Consortium Coordinates Care 2Consortium Coordinates Care 2
Organization integrates databases and information from dozens of groups.
September 6, 2002
A major impetus for creating the Office of Homeland Security, now being debated in Congress, is to improve data sharing between disparate government agencies. For a model of how that department's IT system might work, one need look no further than a data warehouse created by United Services Group, the organization that's coordinating aid to victims of the Sept. 11 attacks in New York.
In the weeks after the attacks, aid organizations often tripped over each other trying to provide financial assistance, mental-health counseling, housing, and employment services to thousands of people. Those seeking help filled out paperwork at multiple agencies, and aid was often duplicated. It quickly became clear that a coordinated program was a must. "There was so much need that the individual organizations couldn't meet on their own, and someone had to coordinate their efforts," says Richard Flynn, chief technology officer at USG.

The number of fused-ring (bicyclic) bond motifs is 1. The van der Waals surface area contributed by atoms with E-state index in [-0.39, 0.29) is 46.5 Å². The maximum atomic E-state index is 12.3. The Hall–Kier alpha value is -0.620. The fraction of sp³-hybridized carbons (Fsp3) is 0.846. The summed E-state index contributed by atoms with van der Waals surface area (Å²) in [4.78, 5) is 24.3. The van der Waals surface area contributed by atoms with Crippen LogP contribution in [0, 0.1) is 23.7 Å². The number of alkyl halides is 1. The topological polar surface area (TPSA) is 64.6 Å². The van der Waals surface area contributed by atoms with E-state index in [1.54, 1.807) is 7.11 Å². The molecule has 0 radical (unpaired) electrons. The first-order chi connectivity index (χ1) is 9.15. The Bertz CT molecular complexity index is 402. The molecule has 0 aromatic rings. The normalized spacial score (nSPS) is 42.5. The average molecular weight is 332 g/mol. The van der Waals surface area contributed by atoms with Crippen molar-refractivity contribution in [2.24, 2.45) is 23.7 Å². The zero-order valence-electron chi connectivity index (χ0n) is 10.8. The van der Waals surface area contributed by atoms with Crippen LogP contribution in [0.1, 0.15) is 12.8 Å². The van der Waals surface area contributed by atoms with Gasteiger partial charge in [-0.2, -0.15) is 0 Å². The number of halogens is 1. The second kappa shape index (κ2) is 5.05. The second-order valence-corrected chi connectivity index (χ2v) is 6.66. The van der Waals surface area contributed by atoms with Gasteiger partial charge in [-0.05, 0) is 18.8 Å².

Flynn's data warehouse provides a single view of people being helped.USG, a consortium of the American Red Cross, the Salvation Army, Safe Horizon, and 10 other agencies and charities, was created in December to do just that. Flynn's task, begun in early January, was to build a data warehouse combining information provided by those organizations to create a single view of the people being helped.That posed a few challenges. On the technical side, the IT systems at the various charities not only were incompatible, but they were often old. Even more difficult was getting the organizations to share sensitive data they considered confidential.Negotiations and written agreements took care of the legal and political issues. For the technical problems, USG assembled a data warehouse using IBM's DB2 database and DB2 Warehouse Manager. The system was up and running Feb. 1. Once a week, each agency sends updated information about its 9/11 clients, their benefits, and other data to USG using the File Transfer Protocol. Caseworkers access the database via the Internet to see what aid and services clients have received, making it easier to determine what else they need.Because the information is usually in different formats (one charity might use "St." while another spells out "Street"), USG uses Ascential Software Corp.'s Integrity software to put the data into a standard format and identify duplicate records for elimination. Flynn says the 120,000 to 125,000 client records the agencies typically send is reduced to around 75,000."It's not a complex data model we're talking about," he says. The CTO says he sees the information system he has helped assemble as a possible blueprint for a centralized data system for the proposed Office of Homeland Security.IBM donated software and three servers, valued at $1.5 million. Ascential's donated software is worth $420,000.Photo of Richard Flynn by Sacha Lecca
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